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If you’re reading this, you’re likely considering a significant career change or maybe even dreaming of starting your own business. Wanting a change doesn’t necessarily mean you’re unhappy where you are or that you’re stuck in a rut. Often, it’s a pursuit of something more — be it greater personal fulfillment, new challenges or more freedom. However, desire alone won’t get you there; you need a solid strategy. This is where reengineering becomes invaluable. It provides you with a comprehensive roadmap for navigating the intricacies of an ever-evolving career landscape.
Why reengineer if you’re making a change
Whether you’re captivated by the allure of entrepreneurship or are considering jumping into a new field, understand that shifting careers is akin to navigating an intricate, moving maze. The ground beneath us is shifting, thanks to technological advancements, the post-pandemic hybrid model, and the gig economy, among other factors. If you’re contemplating a change, reengineering offers you the tools to navigate this maze effectively. It’s not about discarding your previous experience or skills but leveraging them in a new context.
My reengineering story
In 2003, after two decades at the helm of my advertising agency, I found myself at a career crossroads. Over the years, I honed my craft in creating powerful ad campaigns, leading talented teams, managing complex relationships with clients and suppliers and even venturing into startups. Alongside this, I took on the role of training my clients’ sales and leadership staff.
Despite how rewarding this was, I recognized that my skills and experience could make a broader impact. My ambition took a decisive turn. I shifted from focusing on mere advertising and occasional client training to a concentrated effort aimed at empowering individuals and companies. My new mission involved developing stronger leadership skills, elevating sales and service quality, transforming customer experiences and fostering corporate cultures that are both passionate and purposeful.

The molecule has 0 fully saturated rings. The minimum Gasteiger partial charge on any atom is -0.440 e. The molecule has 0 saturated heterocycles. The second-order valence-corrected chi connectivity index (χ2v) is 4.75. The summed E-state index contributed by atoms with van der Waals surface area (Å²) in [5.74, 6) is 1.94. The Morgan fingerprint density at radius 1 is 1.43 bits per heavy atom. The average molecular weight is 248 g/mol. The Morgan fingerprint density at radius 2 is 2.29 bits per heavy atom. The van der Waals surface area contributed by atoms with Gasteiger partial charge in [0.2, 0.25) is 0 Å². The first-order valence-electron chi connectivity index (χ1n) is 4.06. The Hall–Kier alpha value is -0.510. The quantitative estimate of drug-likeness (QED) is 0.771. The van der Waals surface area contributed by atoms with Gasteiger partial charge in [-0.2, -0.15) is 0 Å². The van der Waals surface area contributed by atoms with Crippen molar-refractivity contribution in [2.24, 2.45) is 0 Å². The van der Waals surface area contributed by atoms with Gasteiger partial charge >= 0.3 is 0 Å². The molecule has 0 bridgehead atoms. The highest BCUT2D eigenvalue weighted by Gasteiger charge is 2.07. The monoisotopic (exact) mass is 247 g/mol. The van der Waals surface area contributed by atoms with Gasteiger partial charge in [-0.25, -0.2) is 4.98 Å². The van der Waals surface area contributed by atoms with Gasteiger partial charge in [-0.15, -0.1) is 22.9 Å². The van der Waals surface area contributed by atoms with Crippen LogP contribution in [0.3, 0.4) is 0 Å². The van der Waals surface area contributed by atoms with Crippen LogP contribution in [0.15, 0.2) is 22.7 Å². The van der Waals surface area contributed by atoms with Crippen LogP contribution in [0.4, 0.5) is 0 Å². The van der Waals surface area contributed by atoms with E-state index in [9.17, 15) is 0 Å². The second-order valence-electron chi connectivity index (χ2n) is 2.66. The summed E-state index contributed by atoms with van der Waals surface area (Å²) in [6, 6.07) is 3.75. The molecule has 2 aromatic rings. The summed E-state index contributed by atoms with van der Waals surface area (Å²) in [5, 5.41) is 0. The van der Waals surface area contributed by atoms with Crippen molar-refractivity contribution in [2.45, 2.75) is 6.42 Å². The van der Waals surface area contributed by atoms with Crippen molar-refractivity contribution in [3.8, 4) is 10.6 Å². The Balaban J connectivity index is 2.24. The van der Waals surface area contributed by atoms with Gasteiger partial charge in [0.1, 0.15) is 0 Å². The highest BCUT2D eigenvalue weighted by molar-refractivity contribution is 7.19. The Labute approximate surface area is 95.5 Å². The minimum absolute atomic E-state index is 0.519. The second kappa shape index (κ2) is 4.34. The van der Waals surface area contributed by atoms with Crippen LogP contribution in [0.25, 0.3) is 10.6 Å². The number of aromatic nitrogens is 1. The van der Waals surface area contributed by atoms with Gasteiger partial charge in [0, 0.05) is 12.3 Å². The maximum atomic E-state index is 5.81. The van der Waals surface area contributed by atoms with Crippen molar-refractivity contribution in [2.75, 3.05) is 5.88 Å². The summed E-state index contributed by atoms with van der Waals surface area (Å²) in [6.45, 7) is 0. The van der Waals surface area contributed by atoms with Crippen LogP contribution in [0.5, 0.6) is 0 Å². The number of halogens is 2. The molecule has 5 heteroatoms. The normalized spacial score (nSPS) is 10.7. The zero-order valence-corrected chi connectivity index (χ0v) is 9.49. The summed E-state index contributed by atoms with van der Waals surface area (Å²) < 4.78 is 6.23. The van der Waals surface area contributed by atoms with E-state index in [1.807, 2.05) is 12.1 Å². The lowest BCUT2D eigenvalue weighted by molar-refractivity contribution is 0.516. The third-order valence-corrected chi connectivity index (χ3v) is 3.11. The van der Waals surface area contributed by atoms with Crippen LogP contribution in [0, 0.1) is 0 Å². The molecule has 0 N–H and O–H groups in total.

In essence, my goal became to help my clients and their staff evolve into their best selves—a mission advertising alone couldn’t fulfill. Recognizing the need for a dramatic change and leveraging the skills and experience I’d amassed over the years, I reengineered myself from an advertising executive into a corporate speaker, trainer, and author. And so, a new chapter in my career story began.
Are you changing because of burnout?
Unfortunately, when faced with career burnout, many people opt for extreme changes. From lawyers turning into farmers to corporate executives opening cafes, the move is often radical. The idea is to reboot by diving into something entirely different, leaving their old careers in the rearview mirror. While this radical change can work for some, it’s usually short-lived. Many find themselves acting impulsively and regretting their decisions. My advice? Slow down. Take a moment to evaluate your existing skills and strengths. Instead of leaping into unfamiliar territory, consider how you can leverage your current expertise to transition into a different yet related career.
Self-assessment: Your strategic foundation for reengineering
Just like in my speaker training sessions, the first rule of thumb for considering a career change or starting a business is to understand yourself thoroughly. This isn’t a superficial exercise; it’s laying the foundation for your future. So, how do you go about it?
1. Identify Core Strengths
Start by identifying your core strengths and abilities. These are your “superpowers” that set you apart in the workplace. Are you a problem solver, a people person, or perhaps an analytical thinker? Knowing this helps you pinpoint the types of roles or businesses where you’ll naturally excel.
2. Recognize Your Motivators